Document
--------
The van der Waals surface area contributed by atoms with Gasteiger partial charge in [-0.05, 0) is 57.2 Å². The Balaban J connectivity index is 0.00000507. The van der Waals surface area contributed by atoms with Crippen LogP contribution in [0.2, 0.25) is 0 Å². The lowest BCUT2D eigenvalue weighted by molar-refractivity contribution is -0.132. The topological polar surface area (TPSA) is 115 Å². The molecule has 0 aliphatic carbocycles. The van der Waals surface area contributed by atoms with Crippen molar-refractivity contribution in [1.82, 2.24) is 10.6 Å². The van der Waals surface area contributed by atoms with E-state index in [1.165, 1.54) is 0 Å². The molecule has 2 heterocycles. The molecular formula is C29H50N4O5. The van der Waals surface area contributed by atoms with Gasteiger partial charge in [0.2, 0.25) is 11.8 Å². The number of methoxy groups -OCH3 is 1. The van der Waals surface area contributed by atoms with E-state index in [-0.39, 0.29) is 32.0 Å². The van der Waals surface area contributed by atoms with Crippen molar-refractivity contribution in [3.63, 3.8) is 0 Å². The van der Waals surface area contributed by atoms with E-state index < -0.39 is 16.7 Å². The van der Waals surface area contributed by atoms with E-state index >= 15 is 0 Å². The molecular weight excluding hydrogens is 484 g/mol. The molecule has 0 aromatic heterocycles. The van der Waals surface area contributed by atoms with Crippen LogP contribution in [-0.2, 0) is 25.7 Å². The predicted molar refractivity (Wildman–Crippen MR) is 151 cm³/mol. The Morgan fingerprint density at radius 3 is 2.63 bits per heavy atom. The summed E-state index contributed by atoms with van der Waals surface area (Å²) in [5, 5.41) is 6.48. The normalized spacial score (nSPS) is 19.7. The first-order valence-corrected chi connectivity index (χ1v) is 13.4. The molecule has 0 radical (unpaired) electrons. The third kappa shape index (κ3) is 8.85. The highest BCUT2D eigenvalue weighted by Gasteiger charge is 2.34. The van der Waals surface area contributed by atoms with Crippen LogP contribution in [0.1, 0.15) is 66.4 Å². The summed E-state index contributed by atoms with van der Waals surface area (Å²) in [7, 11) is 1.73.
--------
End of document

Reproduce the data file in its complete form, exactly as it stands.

The van der Waals surface area contributed by atoms with Gasteiger partial charge in [-0.05, 0) is 57.2 Å². The Balaban J connectivity index is 0.00000507. The van der Waals surface area contributed by atoms with Crippen LogP contribution in [0.2, 0.25) is 0 Å². The lowest BCUT2D eigenvalue weighted by molar-refractivity contribution is -0.132. The topological polar surface area (TPSA) is 115 Å². The molecule has 0 aliphatic carbocycles. The van der Waals surface area contributed by atoms with Crippen molar-refractivity contribution in [1.82, 2.24) is 10.6 Å². The van der Waals surface area contributed by atoms with E-state index in [1.165, 1.54) is 0 Å². The molecule has 2 heterocycles. The molecular formula is C29H50N4O5. The van der Waals surface area contributed by atoms with Gasteiger partial charge in [0.2, 0.25) is 11.8 Å². The number of methoxy groups -OCH3 is 1. The van der Waals surface area contributed by atoms with E-state index in [-0.39, 0.29) is 32.0 Å². The van der Waals surface area contributed by atoms with Crippen molar-refractivity contribution in [3.63, 3.8) is 0 Å². The van der Waals surface area contributed by atoms with E-state index < -0.39 is 16.7 Å². The van der Waals surface area contributed by atoms with E-state index >= 15 is 0 Å². The molecular weight excluding hydrogens is 484 g/mol. The molecule has 0 aromatic heterocycles. The van der Waals surface area contributed by atoms with Crippen LogP contribution in [-0.2, 0) is 25.7 Å². The predicted molar refractivity (Wildman–Crippen MR) is 151 cm³/mol. The Morgan fingerprint density at radius 3 is 2.63 bits per heavy atom. The summed E-state index contributed by atoms with van der Waals surface area (Å²) in [5, 5.41) is 6.48. The normalized spacial score (nSPS) is 19.7. The first-order valence-corrected chi connectivity index (χ1v) is 13.4. The molecule has 0 radical (unpaired) electrons. The third kappa shape index (κ3) is 8.85. The highest BCUT2D eigenvalue weighted by Gasteiger charge is 2.34. The van der Waals surface area contributed by atoms with Crippen LogP contribution in [0.1, 0.15) is 66.4 Å². The summed E-state index contributed by atoms with van der Waals surface area (Å²) in [7, 11) is 1.73.